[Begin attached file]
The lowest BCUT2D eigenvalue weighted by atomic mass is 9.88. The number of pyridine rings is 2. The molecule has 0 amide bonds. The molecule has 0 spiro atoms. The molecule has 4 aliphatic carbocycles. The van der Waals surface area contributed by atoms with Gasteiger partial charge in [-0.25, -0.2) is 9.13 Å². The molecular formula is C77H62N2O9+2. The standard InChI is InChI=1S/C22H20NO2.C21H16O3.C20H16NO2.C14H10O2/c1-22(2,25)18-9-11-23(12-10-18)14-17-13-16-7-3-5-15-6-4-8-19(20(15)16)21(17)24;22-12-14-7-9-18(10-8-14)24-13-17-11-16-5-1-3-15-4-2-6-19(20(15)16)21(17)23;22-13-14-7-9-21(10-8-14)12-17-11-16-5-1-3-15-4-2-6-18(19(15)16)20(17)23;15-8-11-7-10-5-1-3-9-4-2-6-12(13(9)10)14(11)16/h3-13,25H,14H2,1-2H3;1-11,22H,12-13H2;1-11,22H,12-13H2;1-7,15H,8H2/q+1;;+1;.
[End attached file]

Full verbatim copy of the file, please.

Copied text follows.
The lowest BCUT2D eigenvalue weighted by atomic mass is 9.88. The number of pyridine rings is 2. The molecule has 0 amide bonds. The molecule has 0 spiro atoms. The molecule has 4 aliphatic carbocycles. The van der Waals surface area contributed by atoms with Gasteiger partial charge in [-0.25, -0.2) is 9.13 Å². The molecular formula is C77H62N2O9+2. The standard InChI is InChI=1S/C22H20NO2.C21H16O3.C20H16NO2.C14H10O2/c1-22(2,25)18-9-11-23(12-10-18)14-17-13-16-7-3-5-15-6-4-8-19(20(15)16)21(17)24;22-12-14-7-9-18(10-8-14)24-13-17-11-16-5-1-3-15-4-2-6-19(20(15)16)21(17)23;22-13-14-7-9-21(10-8-14)12-17-11-16-5-1-3-15-4-2-6-18(19(15)16)20(17)23;15-8-11-7-10-5-1-3-9-4-2-6-12(13(9)10)14(11)16/h3-13,25H,14H2,1-2H3;1-11,22H,12-13H2;1-11,22H,12-13H2;1-7,15H,8H2/q+1;;+1;.